The dominance of Vibrionaceae in the hypobranchial glands of D. orbita implies these bacteria are selectively retained or are able to multiply within this unusual mucus producing organ. Vibrios are commonly associated with marine organisms [6466] and species such as V. parahaemolyticus, V. orientalis and V. campbellii are pathogens of marine invertebrates [6769] with V. orientalis, V. harveyi, V. coralliilyticus and V. splendidus being specific mollusc pathogens [68, 7072]. However, Vibrio species can also be endosymbionts such as those found in the viscera of the muricid, Nucella lapillus, and mucus of the sea slug, Elysia rufescens [73, 74], as well as V. fischeri, which is found in squid bioluminescent organs [19]. Vibrio species are known, not only for their symbiotic relationships with marine molluscs, but also for the production of important secondary metabolites [7577]. A previous study successfully cultured three indole producing Vibrio species from the biosynthetic organs of D. orbita [39]. Many additional indole producing Vibrio species from the hypobranchial gland of D. orbita were identified in this study (S3 Table). The relatively high concentration of these Vibrios in the hypobranchial gland, and their capacity for indole synthesis, suggest they may contribute to Tyrian purple precursor synthesis in the hypobranchial glands of Muricidae. Indole producing Vibrio species, including V. orientalis and V. coralliilyticus were found exclusively in the hypobranchial gland, but not in the foot. A range of other bacterial genera that produce indoles were also detected in the hypobranchial gland. These include Bacillus, [78] Propionigenium, [79] and Pseudomonas, which produce indoles such as indole-3-acetic acid [80]. Hence, indole precursors may be opportunistically acquired from more than one bacterial species for Tyrian purple production in muricids.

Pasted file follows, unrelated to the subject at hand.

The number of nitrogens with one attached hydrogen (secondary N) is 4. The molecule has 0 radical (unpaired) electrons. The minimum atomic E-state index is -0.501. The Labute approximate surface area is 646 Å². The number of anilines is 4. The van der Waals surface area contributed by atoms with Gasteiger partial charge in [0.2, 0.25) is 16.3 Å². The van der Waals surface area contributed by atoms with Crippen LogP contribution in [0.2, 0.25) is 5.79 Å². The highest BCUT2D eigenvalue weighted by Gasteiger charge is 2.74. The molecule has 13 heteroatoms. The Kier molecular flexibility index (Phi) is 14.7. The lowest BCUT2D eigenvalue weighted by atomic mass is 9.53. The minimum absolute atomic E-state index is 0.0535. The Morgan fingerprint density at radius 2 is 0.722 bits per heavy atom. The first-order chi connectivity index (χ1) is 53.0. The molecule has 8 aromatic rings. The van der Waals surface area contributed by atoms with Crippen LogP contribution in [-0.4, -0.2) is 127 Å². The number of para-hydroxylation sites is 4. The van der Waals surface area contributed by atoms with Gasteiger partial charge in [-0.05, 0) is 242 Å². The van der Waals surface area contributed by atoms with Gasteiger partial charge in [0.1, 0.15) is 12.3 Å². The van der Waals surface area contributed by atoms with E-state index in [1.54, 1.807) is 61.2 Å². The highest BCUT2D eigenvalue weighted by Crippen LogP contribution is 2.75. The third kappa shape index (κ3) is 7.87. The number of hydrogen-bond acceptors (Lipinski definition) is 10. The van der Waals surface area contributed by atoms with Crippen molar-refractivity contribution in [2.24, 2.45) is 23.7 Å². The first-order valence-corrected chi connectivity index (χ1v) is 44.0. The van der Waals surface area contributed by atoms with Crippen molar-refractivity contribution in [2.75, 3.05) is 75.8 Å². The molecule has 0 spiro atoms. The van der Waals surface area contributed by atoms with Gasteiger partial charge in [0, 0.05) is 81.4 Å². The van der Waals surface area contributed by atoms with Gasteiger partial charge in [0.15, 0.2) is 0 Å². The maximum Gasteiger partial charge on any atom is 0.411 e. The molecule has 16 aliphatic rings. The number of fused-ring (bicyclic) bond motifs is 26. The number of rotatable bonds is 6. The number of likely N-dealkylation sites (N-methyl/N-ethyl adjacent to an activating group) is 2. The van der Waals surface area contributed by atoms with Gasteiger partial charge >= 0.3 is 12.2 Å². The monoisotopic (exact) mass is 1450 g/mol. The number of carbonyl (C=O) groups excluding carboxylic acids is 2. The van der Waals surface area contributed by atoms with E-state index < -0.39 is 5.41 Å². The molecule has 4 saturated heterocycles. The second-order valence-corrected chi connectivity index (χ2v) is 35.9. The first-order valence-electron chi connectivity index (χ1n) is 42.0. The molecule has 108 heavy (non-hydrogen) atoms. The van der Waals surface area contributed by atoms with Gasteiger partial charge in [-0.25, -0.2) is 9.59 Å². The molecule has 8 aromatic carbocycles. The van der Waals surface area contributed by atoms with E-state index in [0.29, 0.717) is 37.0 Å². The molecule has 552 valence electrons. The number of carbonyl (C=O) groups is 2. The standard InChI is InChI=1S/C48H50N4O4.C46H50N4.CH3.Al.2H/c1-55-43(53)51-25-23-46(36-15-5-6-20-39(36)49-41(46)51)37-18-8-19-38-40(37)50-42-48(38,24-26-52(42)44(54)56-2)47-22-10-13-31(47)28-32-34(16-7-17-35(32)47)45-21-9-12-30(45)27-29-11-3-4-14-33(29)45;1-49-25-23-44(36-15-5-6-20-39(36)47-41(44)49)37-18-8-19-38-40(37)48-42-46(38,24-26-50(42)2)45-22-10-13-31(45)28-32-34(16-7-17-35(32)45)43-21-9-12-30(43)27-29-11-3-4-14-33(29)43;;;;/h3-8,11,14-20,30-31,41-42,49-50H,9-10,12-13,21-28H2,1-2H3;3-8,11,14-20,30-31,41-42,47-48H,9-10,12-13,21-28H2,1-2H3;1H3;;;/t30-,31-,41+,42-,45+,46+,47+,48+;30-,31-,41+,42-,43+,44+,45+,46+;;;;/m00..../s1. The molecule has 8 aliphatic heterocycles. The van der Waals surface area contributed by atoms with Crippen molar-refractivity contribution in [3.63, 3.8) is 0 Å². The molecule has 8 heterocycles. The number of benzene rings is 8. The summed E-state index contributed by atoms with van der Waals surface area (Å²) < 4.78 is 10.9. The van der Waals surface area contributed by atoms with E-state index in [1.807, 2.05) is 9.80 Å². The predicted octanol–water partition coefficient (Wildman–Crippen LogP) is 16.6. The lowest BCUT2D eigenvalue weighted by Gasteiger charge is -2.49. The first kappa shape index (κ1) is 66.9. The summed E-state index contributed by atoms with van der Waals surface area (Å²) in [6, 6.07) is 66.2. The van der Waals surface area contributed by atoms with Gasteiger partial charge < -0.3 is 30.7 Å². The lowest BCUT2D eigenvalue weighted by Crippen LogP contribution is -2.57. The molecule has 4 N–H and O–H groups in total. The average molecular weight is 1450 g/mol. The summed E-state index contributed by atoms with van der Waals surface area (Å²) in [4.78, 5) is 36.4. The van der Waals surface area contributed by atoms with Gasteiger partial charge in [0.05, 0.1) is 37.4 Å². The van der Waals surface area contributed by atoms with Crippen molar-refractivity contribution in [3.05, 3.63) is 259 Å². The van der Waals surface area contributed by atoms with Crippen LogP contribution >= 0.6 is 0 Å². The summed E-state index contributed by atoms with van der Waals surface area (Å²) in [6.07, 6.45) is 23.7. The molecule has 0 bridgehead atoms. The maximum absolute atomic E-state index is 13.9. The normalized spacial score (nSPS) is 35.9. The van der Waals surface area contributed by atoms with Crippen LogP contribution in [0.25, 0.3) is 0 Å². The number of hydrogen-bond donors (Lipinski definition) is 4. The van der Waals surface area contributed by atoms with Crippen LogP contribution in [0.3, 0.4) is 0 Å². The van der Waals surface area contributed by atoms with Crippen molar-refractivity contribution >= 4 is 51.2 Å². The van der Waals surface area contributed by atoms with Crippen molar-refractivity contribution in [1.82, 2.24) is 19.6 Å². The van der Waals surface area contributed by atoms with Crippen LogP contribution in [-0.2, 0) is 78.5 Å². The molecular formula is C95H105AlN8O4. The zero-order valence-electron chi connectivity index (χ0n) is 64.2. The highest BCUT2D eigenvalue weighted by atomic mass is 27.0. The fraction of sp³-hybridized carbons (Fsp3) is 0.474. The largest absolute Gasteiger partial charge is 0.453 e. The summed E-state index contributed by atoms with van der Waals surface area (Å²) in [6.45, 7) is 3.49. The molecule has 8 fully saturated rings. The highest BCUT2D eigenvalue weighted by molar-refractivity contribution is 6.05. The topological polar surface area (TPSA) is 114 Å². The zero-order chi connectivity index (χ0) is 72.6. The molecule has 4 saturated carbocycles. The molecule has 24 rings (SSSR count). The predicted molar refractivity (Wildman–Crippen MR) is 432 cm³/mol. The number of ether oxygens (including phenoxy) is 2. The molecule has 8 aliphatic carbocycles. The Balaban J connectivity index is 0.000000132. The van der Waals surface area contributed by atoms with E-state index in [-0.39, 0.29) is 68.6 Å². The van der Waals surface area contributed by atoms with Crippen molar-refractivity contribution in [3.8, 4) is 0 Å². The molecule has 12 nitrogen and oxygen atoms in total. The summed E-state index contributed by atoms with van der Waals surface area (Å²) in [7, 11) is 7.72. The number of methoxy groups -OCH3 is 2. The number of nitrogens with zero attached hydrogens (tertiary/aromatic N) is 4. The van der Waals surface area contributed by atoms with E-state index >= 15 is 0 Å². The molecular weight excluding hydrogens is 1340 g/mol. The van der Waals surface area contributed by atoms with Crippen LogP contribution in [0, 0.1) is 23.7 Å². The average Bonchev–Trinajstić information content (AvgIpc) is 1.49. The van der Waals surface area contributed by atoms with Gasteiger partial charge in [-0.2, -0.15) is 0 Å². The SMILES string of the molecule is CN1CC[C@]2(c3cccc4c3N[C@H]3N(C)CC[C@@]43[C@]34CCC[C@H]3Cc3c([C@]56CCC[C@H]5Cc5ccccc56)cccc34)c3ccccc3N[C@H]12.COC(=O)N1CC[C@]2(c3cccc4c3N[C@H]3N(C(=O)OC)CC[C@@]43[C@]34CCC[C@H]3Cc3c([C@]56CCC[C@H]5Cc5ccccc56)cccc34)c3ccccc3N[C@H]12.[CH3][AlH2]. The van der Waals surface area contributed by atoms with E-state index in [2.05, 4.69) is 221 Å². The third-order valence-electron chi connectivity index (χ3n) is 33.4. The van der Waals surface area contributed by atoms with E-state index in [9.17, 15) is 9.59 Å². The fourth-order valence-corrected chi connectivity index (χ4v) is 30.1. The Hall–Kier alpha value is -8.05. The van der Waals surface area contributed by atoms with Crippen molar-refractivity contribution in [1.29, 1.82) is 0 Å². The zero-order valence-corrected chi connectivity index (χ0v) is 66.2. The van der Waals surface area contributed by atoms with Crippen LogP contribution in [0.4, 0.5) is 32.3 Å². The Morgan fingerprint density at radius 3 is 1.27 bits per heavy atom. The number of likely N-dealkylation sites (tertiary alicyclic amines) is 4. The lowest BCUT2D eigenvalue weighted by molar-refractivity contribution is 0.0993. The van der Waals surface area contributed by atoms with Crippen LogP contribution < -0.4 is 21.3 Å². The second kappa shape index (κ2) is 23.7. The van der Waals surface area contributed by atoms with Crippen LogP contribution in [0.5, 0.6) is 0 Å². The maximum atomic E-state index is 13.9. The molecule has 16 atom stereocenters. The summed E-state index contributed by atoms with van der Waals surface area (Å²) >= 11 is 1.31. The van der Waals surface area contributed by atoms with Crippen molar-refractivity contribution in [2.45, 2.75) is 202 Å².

It has been suggested bromoperoxidase plays a role in Tyrian purple biosynthesis through the addition of bromine to the 6-position of tyrindoxyl sulphate [81, 82]. This is supported by evidence of bromoperoxidase activity in Trunculariopsis (Murex) trunculus hypobranchial gland homogenates [17] and histochemical sections from D. orbita hypobranchial and rectal glands [18, 83]. Several bacterial genera were detected in our bacterial profiling studies that are known to produce bromoperoxidase (S3 Table), including Pseudomonas [24] and bacteria of the Bacillaceae family [84]. The cyanobacterium, Synechococcus produce vanadium dependent bromoperoxidase [31]; this enzyme is implicated in the biosynthesis of marine halogenated natural products of pharmacological importance [85] and can also react with indole to produce region specific brominated indole products [85, 86]. Bacillus, Pseudomonas and Synechococcus were all present in the hypobranchial gland of D. orbita and these bromoperoxidase producing bacterial genera are the priorities for future targeted culture work to further investigate their role in Tyrian purple production in D. orbita. Future studies could also apply functional metagenomics approaches to uncover the brominating enzymology associated with the hypobranchial glands of Muricidae by screening specifically for bromoperoxidase and brominase genes [87].